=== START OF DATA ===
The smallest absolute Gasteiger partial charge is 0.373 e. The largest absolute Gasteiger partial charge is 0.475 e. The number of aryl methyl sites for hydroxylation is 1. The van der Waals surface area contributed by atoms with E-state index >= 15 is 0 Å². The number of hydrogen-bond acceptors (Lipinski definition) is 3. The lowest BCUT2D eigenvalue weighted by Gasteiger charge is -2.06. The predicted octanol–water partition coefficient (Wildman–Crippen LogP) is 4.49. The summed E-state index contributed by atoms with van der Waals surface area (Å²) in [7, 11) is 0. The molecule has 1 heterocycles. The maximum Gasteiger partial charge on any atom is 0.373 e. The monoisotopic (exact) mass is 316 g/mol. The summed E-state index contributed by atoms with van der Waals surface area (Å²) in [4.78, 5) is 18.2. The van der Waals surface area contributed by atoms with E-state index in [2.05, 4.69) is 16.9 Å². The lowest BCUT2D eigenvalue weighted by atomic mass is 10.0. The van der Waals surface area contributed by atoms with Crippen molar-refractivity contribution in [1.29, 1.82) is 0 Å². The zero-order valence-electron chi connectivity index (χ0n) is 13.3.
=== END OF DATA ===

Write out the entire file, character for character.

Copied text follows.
The smallest absolute Gasteiger partial charge is 0.373 e. The largest absolute Gasteiger partial charge is 0.475 e. The number of aryl methyl sites for hydroxylation is 1. The van der Waals surface area contributed by atoms with E-state index >= 15 is 0 Å². The number of hydrogen-bond acceptors (Lipinski definition) is 3. The lowest BCUT2D eigenvalue weighted by Gasteiger charge is -2.06. The predicted octanol–water partition coefficient (Wildman–Crippen LogP) is 4.49. The summed E-state index contributed by atoms with van der Waals surface area (Å²) in [7, 11) is 0. The molecule has 1 heterocycles. The maximum Gasteiger partial charge on any atom is 0.373 e. The monoisotopic (exact) mass is 316 g/mol. The summed E-state index contributed by atoms with van der Waals surface area (Å²) in [4.78, 5) is 18.2. The van der Waals surface area contributed by atoms with E-state index in [2.05, 4.69) is 16.9 Å². The lowest BCUT2D eigenvalue weighted by atomic mass is 10.0. The van der Waals surface area contributed by atoms with Crippen molar-refractivity contribution in [1.29, 1.82) is 0 Å². The zero-order valence-electron chi connectivity index (χ0n) is 13.3.